The findings, published as the cover story in the January issue of the Journal of Physiology, offers a new direction in the control of pain, particularly in spinal cord injuries where pain is a substantial problem, said Anthony van den Pol, professor of neurosurgery at Yale School of Medicine and co-author of the study. Collaborators in the study were Ed Perl and Tim Grudt from the University of North Carolina.
The researchers' findings indicate that hypocretin neurons from the hypothalamus establish direct connections with the spinal cord and hypocretin changes the electrical activity of nerve cells in the dorsal part of the spinal cord that are involved in pain perception. The hypothalamus is generally considered to be an area of the brain that regulates eating, drinking, sleeping, waking, body temperature, chemical balances, heart rate, hormones, sex and emotions.
"We found that most cells in a region of the spinal cord responsible for detecting pain show a significant physiological response to the peptide hypocretin-2," said van den Pol.
It was van den Pol's laboratory, along with colleagues at Stanford University and the Scripps Institute, that first described this new hypothalamic neurotransmitter in 1998. Subsequent studies showed that narcolepsy was caused by the selective neurodegeneration of the hypocretin system. Prior to that finding, narcolepsy was sometimes blamed on laziness or indistinct mental problems.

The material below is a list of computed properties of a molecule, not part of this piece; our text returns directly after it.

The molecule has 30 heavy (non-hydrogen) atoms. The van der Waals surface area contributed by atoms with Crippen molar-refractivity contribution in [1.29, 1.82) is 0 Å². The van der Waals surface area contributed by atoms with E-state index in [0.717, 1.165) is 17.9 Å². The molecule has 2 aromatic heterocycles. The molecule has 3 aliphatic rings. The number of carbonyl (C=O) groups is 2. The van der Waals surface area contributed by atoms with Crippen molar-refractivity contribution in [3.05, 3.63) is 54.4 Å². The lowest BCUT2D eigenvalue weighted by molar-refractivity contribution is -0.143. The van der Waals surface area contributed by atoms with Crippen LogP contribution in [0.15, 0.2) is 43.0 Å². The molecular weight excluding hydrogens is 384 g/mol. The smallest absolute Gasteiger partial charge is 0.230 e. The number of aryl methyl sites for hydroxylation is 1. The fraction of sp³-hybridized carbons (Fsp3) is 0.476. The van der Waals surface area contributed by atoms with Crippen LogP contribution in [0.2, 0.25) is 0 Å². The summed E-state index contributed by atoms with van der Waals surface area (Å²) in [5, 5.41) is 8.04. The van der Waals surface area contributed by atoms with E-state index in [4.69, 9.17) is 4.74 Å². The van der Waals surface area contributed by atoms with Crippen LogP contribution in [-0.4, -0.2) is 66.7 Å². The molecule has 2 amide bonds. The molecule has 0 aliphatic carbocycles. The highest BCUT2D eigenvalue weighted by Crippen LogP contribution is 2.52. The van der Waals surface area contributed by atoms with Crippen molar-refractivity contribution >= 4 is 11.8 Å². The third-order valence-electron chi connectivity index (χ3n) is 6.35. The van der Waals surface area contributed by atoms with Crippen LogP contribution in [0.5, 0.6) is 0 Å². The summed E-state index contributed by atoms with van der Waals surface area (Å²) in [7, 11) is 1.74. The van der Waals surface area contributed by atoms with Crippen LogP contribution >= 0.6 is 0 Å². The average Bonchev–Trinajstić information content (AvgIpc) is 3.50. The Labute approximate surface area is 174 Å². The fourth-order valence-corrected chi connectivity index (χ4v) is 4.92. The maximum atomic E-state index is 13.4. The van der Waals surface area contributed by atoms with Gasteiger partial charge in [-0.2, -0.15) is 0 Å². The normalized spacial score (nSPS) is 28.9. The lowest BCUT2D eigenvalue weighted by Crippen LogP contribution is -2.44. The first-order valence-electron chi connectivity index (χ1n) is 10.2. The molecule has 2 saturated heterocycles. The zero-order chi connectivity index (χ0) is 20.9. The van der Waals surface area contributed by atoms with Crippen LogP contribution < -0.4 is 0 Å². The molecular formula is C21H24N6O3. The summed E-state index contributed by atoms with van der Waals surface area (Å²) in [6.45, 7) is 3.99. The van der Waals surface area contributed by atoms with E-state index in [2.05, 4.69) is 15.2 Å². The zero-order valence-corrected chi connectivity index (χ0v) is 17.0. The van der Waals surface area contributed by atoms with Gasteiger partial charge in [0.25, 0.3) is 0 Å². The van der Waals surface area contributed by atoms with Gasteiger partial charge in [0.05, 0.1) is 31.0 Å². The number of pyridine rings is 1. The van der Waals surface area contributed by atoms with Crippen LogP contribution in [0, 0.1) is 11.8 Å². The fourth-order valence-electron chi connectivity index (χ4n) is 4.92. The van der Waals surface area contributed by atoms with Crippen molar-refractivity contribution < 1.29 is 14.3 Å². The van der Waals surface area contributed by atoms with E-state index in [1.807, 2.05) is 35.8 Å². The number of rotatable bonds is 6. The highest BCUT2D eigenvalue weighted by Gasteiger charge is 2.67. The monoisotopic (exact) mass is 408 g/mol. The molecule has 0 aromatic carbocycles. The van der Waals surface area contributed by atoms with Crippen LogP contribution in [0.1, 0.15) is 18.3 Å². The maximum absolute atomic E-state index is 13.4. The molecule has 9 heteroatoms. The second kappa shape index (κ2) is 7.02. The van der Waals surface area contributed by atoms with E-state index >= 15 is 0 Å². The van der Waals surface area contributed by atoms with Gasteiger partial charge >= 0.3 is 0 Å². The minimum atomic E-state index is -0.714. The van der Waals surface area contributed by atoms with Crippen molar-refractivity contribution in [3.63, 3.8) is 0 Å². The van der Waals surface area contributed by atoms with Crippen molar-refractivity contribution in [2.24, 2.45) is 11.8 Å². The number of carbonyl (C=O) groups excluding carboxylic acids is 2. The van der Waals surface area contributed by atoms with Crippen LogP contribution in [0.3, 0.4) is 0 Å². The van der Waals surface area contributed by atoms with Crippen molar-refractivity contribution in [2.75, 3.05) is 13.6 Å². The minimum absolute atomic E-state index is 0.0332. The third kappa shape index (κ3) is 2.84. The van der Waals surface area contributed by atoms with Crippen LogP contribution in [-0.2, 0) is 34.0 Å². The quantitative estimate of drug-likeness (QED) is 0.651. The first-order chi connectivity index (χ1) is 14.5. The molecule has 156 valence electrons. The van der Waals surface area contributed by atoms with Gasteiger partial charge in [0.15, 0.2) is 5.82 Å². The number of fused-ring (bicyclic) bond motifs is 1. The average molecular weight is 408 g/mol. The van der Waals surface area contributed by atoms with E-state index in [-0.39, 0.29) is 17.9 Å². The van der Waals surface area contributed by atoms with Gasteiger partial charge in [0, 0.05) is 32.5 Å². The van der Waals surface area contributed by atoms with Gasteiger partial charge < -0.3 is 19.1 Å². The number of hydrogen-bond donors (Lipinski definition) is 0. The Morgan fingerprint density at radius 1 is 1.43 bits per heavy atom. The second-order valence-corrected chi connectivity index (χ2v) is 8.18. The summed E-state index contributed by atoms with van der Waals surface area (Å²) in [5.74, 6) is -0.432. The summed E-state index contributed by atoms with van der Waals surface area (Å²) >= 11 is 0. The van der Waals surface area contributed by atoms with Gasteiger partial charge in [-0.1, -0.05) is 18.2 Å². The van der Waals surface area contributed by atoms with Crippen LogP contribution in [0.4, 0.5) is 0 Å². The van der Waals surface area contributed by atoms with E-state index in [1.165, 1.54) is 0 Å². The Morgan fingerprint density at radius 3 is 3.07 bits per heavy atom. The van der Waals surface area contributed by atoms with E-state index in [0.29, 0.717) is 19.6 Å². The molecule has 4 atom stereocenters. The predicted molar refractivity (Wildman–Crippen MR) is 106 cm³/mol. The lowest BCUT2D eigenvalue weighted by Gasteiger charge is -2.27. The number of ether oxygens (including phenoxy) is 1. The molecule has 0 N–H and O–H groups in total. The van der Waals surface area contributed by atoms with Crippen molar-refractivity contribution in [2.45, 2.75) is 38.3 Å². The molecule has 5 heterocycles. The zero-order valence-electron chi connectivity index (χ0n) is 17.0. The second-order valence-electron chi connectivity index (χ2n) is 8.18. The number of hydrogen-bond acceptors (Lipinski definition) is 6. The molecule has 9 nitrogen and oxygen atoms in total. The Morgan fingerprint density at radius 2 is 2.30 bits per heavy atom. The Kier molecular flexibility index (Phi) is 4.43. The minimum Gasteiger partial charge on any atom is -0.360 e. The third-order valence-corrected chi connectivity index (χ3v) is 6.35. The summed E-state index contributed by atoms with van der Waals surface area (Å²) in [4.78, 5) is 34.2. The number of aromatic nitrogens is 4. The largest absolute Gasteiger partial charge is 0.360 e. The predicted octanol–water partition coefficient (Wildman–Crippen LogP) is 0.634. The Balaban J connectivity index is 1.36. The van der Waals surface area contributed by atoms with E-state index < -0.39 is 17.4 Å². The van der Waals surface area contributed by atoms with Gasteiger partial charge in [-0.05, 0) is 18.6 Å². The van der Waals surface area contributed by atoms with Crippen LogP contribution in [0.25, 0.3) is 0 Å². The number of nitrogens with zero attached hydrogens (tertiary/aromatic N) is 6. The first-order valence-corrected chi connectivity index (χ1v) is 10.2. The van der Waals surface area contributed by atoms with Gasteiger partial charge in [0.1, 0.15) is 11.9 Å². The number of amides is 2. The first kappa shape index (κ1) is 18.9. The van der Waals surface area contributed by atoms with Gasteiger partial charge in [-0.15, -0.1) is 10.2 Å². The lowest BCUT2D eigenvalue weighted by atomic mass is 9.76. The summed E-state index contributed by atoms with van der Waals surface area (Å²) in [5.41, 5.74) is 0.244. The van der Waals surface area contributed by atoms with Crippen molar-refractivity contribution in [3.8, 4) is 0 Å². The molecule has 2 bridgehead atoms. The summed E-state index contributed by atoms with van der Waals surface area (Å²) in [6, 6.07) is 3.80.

Van den Pol said the new findings show that in addition to hypocretin's role in enhancing arousal, the neurotransmitter may also modulate pain sensation.
He said more work is needed to establish the specific role of hypocretin in altering sensory input that includes pain and temperature sensation. In the future, new drugs related to hypocretin may prove useful in the treatment and reduction of pain.